Ginseng: Getting to the Root
If there’s one Asian herb that everyone has heard of, it’s ginseng – Panax ginseng to give it it’s full name. It’s often thought of as a stimulant, although Ginseng is actually more sophisticated than that. In traditional Chinese herbology, we use it to strengthen digestion, improve lung function, reduce anxiety, and increase energy.
In fact, when Ginseng came to the attention of Russian scientist Israel I. Brekhman back in the 1940’s, it prompted him to develop a new concept. The idea that ginseng is an herbal adaptogen. What’s an adaptogen? It’s a herb that helps the body adapt to stresses of various kinds. By that I mean all sorts of stresses, from extremes of temperature to exertion, trauma, pollution, infection or psychological stress. Brekhman pioneered the idea that herbs such as ginseng help a body return to balance by up-regulating or down-regulating the body’s systems, depending on what may have gone wrong.
These days Ginseng has been studied intensively and modern science is beginning to recognize what ancient herbalists have always known, that Ginseng has a wide range of uses and deserves it’s reputation at the king of herbs.
Ginseng and the treatment of diabetes
Ginseng berries are a promising treatment for diabetes according to researchers from the University of Chicago who tested the herb on mice that had been specially bred to develop diabetes. By using a Ginseng berry extract the scientists were able to normalize the blood sugar levels of these mice, and to boost the way insulin works. As an added bonus, the mice’s cholesterol levels dropped and they lost weight because of the tonic effect of the ginseng which encouraged them take more exercise and to eat less.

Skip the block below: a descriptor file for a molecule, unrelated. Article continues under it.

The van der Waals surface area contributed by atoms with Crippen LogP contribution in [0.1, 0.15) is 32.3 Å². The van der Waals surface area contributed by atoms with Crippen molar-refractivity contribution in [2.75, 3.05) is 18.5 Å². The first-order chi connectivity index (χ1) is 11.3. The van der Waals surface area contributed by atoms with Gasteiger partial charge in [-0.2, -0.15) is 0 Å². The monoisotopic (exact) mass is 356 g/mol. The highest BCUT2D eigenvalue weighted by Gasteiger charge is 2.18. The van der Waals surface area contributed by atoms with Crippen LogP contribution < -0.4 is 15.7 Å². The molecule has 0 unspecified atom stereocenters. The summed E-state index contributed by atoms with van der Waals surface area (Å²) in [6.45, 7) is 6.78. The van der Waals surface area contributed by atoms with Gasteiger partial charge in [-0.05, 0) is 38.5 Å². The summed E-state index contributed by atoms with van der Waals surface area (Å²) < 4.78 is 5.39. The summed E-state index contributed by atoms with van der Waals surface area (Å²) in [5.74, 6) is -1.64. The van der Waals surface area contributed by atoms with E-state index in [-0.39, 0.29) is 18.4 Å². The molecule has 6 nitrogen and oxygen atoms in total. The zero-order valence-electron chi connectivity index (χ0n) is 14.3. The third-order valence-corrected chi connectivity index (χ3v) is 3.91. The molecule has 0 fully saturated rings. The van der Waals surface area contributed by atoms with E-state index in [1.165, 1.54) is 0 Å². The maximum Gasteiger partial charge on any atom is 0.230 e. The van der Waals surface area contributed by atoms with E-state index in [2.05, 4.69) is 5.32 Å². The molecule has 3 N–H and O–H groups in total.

Ginseng may be useful for improving memory
Chinese researchers have found that taking a Ginseng compound can help improve memory in stroke patients suffering from dementia. The form of memory loss suffered by stroke patients is called moderate vascular dementia and is the result of damage to the blood vessels leading to the brain.
The study looked at 40 patients with mild or moderate vascular dementia due to stroke. 25 of them took a ginseng pill and the rest received a drug which increases oxygen use in the brain and is known to improve memory in patients with dementia.
All the patients had their memory tested before and after the 12-week study and surprisingly the group that were given the ginseng showed a significant improvement. The researchers attributed this to the way Ginseng increases specific brain chemicals, namely acetylcholine and choline acetyltransferase.
Using Ginseng to reduce cancer fatigue
Fatigue is one of the most common side effects of cancer treatment and, according to patients, it is the most disruptive symptom of all, because it prevents them from taking part in everyday life.
Researchers from the Mayo Clinic gave Ginseng to 282 patients undergoing cancer treatment over a period of 8 weeks. The patients were divided into 4 groups.
- A control group, who received their normal cancer treatment and a placebo
- A group that received their normal cancer treatment and three 750mg doses of ginseng daily